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Volunteer Garden program about Duck River

Posted 6/19/21

The members agreed to assist with the annual library luncheon in October by providing the table decorations. The hostesses providing refreshments were Mary Alexander and Lynn Hulan. The June program was presented by Daryl Bernd with the Tennessee Wildlife Resources Agency. He presented a most informative and interesting program as he specializes in our area creeks, rivers, and ponds, and operates under the TWRA Fisheries Division. He has worked with TWRA for 35 years and covers 29 counties...

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Volunteer Garden program about Duck River

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Volunteer Garden Club held its June 2021 monthly meeting at the Farm Bureau at the beautiful countryside home of member Aleitha Kimbro. Program chair Becky Nichols presided over the meeting.

The members agreed to assist with the annual library luncheon in October by providing the table decorations. The hostesses providing refreshments were Mary Alexander and Lynn Hulan.

The June program was presented by Daryl Bernd with the Tennessee Wildlife Resources Agency. He presented a most informative and interesting program as he specializes in our area creeks, rivers, and ponds, and operates under the TWRA Fisheries Division. He has worked with TWRA for 35 years and covers 29 counties.

Bernd stated that our local Duck River is very unique and National Geographic covered this uniqueness and diverseness in a story. From its origin the Duck River ends its travel into Kentucky Lake. It is 289 miles long and is entirely contained in the state of Tennessee. There are approximately 150 species of fish in the Duck. With the past year of pandemic, it actually created much more work for TWRA as residents took to the river for fishing and kayaking. The Duck provides our local drinking water for approximately a quarter of million people. From the Flat Creek area thru Horton there are no big creeks which feed its stream.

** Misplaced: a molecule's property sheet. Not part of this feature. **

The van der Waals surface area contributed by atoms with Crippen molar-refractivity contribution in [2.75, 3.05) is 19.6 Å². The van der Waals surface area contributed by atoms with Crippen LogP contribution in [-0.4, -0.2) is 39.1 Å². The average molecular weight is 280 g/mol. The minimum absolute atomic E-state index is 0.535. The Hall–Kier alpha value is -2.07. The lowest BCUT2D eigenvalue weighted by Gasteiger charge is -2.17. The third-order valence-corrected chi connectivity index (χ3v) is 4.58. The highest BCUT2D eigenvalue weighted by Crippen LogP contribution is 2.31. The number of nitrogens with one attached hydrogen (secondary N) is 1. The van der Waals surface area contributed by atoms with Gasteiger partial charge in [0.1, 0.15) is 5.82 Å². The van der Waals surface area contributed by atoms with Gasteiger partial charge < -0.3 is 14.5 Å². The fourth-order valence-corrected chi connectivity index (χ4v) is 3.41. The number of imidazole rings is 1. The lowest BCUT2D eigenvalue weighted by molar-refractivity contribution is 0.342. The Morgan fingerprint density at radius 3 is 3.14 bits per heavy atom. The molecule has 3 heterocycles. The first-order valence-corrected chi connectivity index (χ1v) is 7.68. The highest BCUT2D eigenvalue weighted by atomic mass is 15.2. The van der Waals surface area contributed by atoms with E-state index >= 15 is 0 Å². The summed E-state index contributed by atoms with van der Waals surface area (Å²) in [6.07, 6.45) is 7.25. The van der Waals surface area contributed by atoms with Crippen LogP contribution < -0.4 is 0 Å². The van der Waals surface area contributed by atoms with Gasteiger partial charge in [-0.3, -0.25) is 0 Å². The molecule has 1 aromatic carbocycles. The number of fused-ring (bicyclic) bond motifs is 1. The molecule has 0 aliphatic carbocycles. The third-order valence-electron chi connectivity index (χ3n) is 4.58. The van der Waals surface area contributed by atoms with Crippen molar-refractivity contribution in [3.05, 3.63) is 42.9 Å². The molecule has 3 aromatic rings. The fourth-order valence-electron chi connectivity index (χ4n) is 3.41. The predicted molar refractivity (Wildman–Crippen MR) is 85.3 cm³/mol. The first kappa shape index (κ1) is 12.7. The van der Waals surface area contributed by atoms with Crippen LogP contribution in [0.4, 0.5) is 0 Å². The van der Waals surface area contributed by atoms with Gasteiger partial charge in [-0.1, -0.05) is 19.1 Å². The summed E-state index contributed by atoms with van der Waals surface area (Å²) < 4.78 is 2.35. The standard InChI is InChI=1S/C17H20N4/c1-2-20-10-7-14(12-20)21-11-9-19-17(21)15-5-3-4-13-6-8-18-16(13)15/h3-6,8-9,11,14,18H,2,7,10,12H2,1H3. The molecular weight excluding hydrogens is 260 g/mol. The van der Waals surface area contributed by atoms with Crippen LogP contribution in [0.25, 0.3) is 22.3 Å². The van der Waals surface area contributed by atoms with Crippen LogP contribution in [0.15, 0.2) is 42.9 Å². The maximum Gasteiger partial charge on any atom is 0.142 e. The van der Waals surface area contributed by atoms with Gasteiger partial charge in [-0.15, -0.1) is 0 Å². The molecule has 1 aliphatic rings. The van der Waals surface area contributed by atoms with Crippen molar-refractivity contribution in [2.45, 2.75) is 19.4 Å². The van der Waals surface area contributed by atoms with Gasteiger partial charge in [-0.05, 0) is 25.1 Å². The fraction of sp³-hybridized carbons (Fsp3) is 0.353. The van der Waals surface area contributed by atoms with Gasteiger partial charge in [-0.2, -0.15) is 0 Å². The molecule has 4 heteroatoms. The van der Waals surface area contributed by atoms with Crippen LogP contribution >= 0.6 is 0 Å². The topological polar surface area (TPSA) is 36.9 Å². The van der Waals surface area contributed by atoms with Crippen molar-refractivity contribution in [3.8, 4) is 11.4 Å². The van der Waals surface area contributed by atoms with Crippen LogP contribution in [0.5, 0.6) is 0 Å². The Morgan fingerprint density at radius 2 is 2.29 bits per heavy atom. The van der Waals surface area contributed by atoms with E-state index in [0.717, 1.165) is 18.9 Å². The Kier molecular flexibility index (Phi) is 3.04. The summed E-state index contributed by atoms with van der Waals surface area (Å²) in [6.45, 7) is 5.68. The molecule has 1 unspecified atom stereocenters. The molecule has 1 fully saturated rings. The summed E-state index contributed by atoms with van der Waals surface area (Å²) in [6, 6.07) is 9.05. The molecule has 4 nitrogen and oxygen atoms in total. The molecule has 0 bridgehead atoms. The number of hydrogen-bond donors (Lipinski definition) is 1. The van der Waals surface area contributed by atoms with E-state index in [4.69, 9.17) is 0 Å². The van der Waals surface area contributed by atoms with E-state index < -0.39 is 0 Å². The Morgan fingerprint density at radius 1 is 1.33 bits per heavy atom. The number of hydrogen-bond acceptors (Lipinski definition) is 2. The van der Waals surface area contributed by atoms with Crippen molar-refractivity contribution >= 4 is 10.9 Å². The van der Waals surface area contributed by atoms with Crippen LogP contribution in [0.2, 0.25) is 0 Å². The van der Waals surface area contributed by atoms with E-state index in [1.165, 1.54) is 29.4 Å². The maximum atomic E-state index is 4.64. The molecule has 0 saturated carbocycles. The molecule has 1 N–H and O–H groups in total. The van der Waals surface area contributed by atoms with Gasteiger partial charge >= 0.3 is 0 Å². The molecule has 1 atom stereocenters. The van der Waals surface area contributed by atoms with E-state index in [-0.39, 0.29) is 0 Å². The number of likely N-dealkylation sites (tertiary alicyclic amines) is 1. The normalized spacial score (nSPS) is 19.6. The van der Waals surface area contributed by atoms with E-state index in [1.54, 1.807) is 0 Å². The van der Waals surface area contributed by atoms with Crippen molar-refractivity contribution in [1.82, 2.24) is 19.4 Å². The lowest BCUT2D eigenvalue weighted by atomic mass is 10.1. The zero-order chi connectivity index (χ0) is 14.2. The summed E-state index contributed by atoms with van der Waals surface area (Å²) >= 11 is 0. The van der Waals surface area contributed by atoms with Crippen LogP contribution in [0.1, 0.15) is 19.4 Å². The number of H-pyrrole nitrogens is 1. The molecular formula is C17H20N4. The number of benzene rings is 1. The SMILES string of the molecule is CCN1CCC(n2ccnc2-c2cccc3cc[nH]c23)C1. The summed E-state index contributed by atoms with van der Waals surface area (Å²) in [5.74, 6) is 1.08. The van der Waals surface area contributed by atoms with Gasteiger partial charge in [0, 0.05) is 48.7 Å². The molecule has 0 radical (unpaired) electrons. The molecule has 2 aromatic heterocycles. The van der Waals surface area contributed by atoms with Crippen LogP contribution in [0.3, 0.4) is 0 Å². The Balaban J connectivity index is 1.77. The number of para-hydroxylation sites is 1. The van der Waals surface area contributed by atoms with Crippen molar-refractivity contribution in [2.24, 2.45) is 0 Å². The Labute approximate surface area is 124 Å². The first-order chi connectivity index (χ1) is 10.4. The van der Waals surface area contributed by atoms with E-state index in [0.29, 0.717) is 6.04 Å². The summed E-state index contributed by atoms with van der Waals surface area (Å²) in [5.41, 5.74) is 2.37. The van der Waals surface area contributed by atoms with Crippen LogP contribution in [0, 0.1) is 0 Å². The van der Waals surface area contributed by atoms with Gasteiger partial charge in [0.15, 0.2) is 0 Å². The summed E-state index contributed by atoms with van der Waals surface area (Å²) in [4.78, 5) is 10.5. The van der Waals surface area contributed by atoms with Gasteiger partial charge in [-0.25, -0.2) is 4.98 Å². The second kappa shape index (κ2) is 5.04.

Another interesting fact is that TWRA is the only state agency that funds itself through licenses and fees. For fees that funnel through the federal government, $4 is returned to TWRA. In 2019 there were approximately 600,000 licenses sold through TWRA, but in 2020 this number increased by 42%.

Bernd also shared that TWRA has a tracking program which places a cell phone transmitter on area ducks which identify their travels. Contrary to belief, these ducks will not migrate across the Mississippi River. It has also been determined that the hummingbirds are changing their migration patterns and are remaining more in our local areas rather than going south each year.

The July Garden Club meeting will be held at the Bell Buckle Park with members bringing their favorite covered dish on July 2 at 10:00 a.m.

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